Fire damages fourth house of worship in LA neighborhood
Associated Press Writer
The attacks have been brazen, rapid and seemingly indiscriminate, with four houses of worship representing a variety of faiths set afire in just 11 days, by someone bold enough to operate in daylight and even in the shadows of a fire station.
"You know these senseless acts are more than just crimes," Mayor James Hahn said hours after the fourth attack targeted the Valley Beth Shalom synagogue Wednesday morning. So far no one has been hurt.
A stained-glass window was shattered and a firebomb tossed inside the synagogue, which is located on one of the suburban San Fernando Valley's busiest streets. The attack took place about 6:30 a.m., just as the morning rush hour was beginning.
The nearby Bahai Community Center, most of whose congregation is Iranian, and an Iranian synagogue were struck two days earlier, about 12 hours apart. The First Presbyterian Church of Encino, which sits next door to a fire station, was hit on April 26.
"People have come here because maybe they faced persecution in other countries for practicing their faith. So this is something we can't tolerate here in Los Angeles." Hahn told reporters outside Valley Beth Shalom.
Authorities believe the same person is responsible for each of the attacks, which occurred within a five-mile radius in one of the valley's more fashionable neighborhoods.
"Certainly that is the assumption because of the geographic location," said Fire Chief William Bamattre.
Wednesday's attack came close to destroying the temple's sacred scrolls, but a maintenance worker was able to carry them to safety as the building's automatic sprinkler system doused the flames.
"I'm not Jewish but I feel like this is mine. I feel like a part of this congregation," the tearful maintenance worker, Marcial Cuno, told KNBC-TV.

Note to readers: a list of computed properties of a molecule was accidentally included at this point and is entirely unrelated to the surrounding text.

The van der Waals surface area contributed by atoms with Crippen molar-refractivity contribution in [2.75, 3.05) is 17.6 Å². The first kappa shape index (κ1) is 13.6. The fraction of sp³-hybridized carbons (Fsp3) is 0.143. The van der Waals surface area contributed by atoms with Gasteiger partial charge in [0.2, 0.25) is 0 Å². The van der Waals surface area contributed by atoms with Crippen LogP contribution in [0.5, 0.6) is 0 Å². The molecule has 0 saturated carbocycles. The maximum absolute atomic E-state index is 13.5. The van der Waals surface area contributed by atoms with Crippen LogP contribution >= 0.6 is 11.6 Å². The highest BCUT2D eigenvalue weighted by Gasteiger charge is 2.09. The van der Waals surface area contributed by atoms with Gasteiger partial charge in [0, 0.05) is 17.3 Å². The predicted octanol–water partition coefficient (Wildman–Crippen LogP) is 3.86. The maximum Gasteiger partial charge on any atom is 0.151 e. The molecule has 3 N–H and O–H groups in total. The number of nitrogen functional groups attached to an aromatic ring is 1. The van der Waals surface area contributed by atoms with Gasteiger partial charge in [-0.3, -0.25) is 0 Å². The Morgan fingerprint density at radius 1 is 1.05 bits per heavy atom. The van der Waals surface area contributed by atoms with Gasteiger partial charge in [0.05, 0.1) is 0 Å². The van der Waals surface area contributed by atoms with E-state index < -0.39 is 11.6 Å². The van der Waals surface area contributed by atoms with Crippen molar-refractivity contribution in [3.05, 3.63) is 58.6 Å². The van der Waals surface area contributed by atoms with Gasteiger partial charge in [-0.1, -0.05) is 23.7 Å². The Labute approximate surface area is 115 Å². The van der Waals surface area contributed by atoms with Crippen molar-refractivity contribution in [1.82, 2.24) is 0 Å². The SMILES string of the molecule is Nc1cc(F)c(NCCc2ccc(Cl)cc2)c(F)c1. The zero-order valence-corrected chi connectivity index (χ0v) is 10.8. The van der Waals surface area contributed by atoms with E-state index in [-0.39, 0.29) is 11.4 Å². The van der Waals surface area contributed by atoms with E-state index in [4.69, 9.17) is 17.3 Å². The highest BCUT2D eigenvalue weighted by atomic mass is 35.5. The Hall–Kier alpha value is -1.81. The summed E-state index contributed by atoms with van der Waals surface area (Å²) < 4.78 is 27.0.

The First Presbyterian Church suffered an estimated $20,000 in damage, including a church office that was gutted.
"We're just horrified ... it just sickens all of us," said Jennifer Laing, whose husband is church pastor.
A damage estimate was not immediately available for the Iranian synagogue, where the roof was burned, but the Bahai Community Center suffered at least $10,000 in damage.
Still, it could have been much worse, said Randolph Dobbs, the center's secretary. Two off-duty paramedics spotted the flames at 11:15 a.m. and doused them with a garden hose until firefighters arrived.
"To us it was divine providence," Dobbs said. "It's an older wooden building. In a few minutes, it would have all gone down."
He said about 60 percent of the center's congregation is from Iran, where the Bahai faith originated.
"This resonates because they had to flee the country for their lives," Dobbs said. "They thought this was a country of free worship."
Officials and religious leaders gathered at Valley Beth Shalom predicted the attacker would soon fall into the dragnet of at least 65 detectives from local and federal law enforcement agencies investigating the crimes.
"This attack occurred just as the rush hour was beginning. Undoubtedly, there are people out there with information," said City Councilman Jack Weiss, a former federal prosecutor who announced a $25,000 reward for information that helps solve the crimes.
©Copyright 2003, The Gainsville Sun (FL, USA)
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